The rubbery control buttons move under your finger more than we’d like. The entire tonearm mechanism and drive motor are attached to a suspension plate that contains a (perfectly acceptable) amount of movement, but there is more movement in the tonearm assembly itself than expected or sensible.
On the back of the cabinet is a mains input, a switch to turn the integrated phono stage on or off, and stereo RCA outputs – the LS-410 is a standalone system, but when you add it to a larger system or more powerful amplifier, the option is there. There is also a 3.5mm analog input for auxiliary equipment.
As we said, $259 / £219 buys you plenty. Good luck finding many other standalone vinyl/bluetooth systems with speakers for this kind of money.
Lenco LS-410: audio performance
- Vivid, pleasant Bluetooth sound
- Vinyl sounds dull and insecure by comparison
- Rotation speed is not consistent
At this price you won’t be short of choice for wireless speakers, but the Lenco LS-410 is one of the better ones. Granted, the fact that it works from a wall outlet and comes equipped with a turntable makes it a lot less portable than most other Bluetooth speakers for this kind of money, but the fact remains: give the LS-410 a decent digital audio stream to handle. and it does a very decent job.
Bluetooth 5 proves more than capable of getting a nice big hi-res TIDAL Masters file of Robert Wyatt’s Old Rottenhat on board, and once it’s there, the Lenco gives a full report of it. It has an impressive presence in the low frequencies, but doesn’t let bass sounds get carried away or stay welcome for longer. Instead, they are well controlled, reasonably detailed and give the midrange plenty of room to do its thing.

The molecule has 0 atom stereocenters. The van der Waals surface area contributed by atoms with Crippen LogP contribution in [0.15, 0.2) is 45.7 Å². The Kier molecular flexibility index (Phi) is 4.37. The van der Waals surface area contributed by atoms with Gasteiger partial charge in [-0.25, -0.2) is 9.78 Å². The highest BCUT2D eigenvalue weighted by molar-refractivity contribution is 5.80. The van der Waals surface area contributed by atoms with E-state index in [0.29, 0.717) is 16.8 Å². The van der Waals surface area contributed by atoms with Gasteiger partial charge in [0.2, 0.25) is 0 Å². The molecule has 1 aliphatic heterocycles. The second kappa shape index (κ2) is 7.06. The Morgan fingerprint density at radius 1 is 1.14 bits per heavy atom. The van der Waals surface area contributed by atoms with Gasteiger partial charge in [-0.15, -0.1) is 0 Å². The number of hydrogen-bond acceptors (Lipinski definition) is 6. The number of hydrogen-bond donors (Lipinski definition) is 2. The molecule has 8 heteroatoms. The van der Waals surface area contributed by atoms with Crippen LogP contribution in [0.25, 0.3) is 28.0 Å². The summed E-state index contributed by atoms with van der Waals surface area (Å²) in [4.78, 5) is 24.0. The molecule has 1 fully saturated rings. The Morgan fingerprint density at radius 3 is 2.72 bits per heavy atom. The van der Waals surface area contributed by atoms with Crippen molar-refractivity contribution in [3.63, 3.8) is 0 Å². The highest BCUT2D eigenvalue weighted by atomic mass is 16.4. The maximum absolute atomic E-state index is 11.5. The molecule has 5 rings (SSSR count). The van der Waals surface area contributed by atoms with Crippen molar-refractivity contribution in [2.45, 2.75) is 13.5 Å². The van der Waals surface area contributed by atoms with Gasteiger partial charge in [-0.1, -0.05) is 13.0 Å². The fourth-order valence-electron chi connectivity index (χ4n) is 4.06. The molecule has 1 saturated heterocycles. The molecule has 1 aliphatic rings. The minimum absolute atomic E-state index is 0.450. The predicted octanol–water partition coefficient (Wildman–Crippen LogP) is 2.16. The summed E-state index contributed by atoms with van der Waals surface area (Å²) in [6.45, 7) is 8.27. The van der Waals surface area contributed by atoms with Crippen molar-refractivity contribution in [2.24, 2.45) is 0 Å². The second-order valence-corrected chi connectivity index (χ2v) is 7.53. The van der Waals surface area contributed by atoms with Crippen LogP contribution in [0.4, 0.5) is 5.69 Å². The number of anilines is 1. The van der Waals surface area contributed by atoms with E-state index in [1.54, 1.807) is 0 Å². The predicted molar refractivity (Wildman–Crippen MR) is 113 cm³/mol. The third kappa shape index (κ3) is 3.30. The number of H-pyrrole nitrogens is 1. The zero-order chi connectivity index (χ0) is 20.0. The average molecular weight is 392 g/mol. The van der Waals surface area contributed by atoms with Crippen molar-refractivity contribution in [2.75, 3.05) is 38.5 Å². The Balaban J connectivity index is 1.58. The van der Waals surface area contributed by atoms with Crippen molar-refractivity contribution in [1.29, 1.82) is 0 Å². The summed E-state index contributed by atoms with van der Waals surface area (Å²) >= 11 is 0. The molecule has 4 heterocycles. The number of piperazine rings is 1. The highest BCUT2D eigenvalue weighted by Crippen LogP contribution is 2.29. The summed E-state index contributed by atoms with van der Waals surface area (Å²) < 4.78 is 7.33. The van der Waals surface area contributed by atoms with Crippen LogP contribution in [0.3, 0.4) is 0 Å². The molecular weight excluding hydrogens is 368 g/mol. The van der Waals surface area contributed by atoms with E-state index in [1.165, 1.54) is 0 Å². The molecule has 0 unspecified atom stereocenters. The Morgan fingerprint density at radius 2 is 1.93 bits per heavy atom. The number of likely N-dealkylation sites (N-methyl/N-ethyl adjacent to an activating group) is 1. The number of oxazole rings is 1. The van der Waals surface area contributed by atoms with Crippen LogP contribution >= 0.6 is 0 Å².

In this case ‘Its thing’ turns out to be a communicative and detailed representation of the characterful vocals. The voice is nicely isolated yet integrated into the rest of the performance, and the LS-410 creates a soundstage large enough for a singer to stretch out a bit. On the high end, it’s played fairly safely, with highs sounding just a little blunt compared to the rest of the frequency range – which, while not ideal, is preferable to overt harshness or harshness.
This is certainly not the most dynamic sound you’ve ever heard, but it’s also not the most inhibited. And put into context, the LS-410 is a perfectly likable and periodically quite impressive Bluetooth speaker.
Unfortunately, that’s not quite the case when listening to vinyl. The solidity of its low-end presence is undermined when listening to a copy of Devo’s Are We Not Men? and is replaced by a less positive and less detailed version. The midrange is still quite roomy, but it sounds slightly phased – and it’s on the higher end of the frequency range too. Much of the assurance that the LS-410 exhibits as a Bluetooth speaker is lost, and the result is a sound that is non-demonstrative and rather pedestrian.
Most unfortunate, however, is the relative lack of rotational stability that the turntable exhibits. Even minor deviations in what should be 33.3 rpm are audible, and once you hear them, you can’t undo them. For some reason the Lenco doesn’t hold speed perfectly – and the sonic results are very unpleasant.
Should I buy the Lenco LS-410?
Buy it if…
Don’t buy it if…
Not convinced by our Lenco Ls-410 review? Here are three more turntables we think you should consider.
First assessment: May 2022